EAS Publications Series
Volume 64, 2013Setting a New Standard in the Analysis of Binary Stars
|Page(s)||403 - 404|
|Published online||25 February 2014|
K. Pavlovski, A. Tkachenko and G. Torres (eds)
EAS Publications Series, 64 (2013) 403–404
Did the ancient egyptians discover Algol?
1 Department of Physics, University of Helsinki, Finland
2 Department of World Cultures, University of Helsinki, Finland
Fabritius discovered the first variable star, Mira, in 1596. Holwarda determined the 11 months period of Mira in 1638. Montanari discovered the next variable star, Algol, in 1669. Its period, 2.867 days, was determined by Goodricke (178). Algol was associated with demon-like creatures, “Gorgon” in ancient Greek and “ghoul” in ancient Arab mythology. This indicates that its variability was discovered much before 1669 (Wilk 1996), but this mythological evidence is ambiguous (Davis 1975). For thousands of years, the Ancient Egyptian Scribes (AES) observed stars for timekeeping in a region, where there are nearly 300 clear nights a year. We discovered a significant periodicity of 2.850 days in their calendar for lucky and unlucky days dated to 1224 BC, “the Cairo Calendar”. Several astrophysical and astronomical tests supported our conclusion that this was the period of Algol three millennia ago. The “ghoulish habits” of Algol could explain this 0.017 days period increase (Battersby 2012).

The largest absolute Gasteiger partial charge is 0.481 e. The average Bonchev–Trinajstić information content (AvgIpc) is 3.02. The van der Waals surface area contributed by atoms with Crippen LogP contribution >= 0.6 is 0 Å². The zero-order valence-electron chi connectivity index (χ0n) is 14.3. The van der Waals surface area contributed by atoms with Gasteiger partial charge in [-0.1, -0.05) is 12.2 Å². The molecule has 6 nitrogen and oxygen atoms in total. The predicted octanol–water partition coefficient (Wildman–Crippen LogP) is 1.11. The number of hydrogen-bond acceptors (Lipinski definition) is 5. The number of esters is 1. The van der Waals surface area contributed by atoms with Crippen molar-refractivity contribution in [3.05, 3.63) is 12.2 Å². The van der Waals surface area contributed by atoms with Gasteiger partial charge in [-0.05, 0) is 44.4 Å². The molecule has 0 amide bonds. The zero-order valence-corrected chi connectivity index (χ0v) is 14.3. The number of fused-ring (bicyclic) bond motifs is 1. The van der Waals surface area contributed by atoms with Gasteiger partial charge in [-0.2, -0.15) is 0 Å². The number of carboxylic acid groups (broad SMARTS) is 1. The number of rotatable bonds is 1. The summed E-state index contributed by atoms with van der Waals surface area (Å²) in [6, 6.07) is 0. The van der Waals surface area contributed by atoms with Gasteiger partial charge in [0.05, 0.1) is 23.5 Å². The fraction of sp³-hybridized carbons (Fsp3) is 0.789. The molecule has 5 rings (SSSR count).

© EAS, EDP Sciences, 2014